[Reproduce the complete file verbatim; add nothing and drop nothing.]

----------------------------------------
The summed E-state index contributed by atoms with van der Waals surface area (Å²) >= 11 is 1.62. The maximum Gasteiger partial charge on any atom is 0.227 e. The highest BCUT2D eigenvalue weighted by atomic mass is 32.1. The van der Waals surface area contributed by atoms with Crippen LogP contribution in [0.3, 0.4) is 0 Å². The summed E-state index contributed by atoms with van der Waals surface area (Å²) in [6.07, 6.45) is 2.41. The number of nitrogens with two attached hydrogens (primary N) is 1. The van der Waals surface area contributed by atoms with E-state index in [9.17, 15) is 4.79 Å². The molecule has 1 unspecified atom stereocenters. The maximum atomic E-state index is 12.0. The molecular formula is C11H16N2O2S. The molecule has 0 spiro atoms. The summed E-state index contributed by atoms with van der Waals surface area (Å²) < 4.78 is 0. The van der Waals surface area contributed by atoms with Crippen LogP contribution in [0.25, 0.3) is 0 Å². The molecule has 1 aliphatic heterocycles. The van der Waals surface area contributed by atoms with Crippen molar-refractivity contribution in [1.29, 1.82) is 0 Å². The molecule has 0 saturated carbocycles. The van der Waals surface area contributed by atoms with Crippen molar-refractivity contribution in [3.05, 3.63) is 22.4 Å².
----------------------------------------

The summed E-state index contributed by atoms with van der Waals surface area (Å²) >= 11 is 1.62. The maximum Gasteiger partial charge on any atom is 0.227 e. The highest BCUT2D eigenvalue weighted by atomic mass is 32.1. The van der Waals surface area contributed by atoms with Crippen LogP contribution in [0.3, 0.4) is 0 Å². The summed E-state index contributed by atoms with van der Waals surface area (Å²) in [6.07, 6.45) is 2.41. The number of nitrogens with two attached hydrogens (primary N) is 1. The van der Waals surface area contributed by atoms with E-state index in [9.17, 15) is 4.79 Å². The molecule has 1 unspecified atom stereocenters. The maximum atomic E-state index is 12.0. The molecular formula is C11H16N2O2S. The molecule has 0 spiro atoms. The summed E-state index contributed by atoms with van der Waals surface area (Å²) < 4.78 is 0. The van der Waals surface area contributed by atoms with Crippen LogP contribution in [0.25, 0.3) is 0 Å². The molecule has 1 aliphatic heterocycles. The van der Waals surface area contributed by atoms with Crippen molar-refractivity contribution in [1.29, 1.82) is 0 Å². The molecule has 0 saturated carbocycles. The van der Waals surface area contributed by atoms with Crippen molar-refractivity contribution in [3.05, 3.63) is 22.4 Å².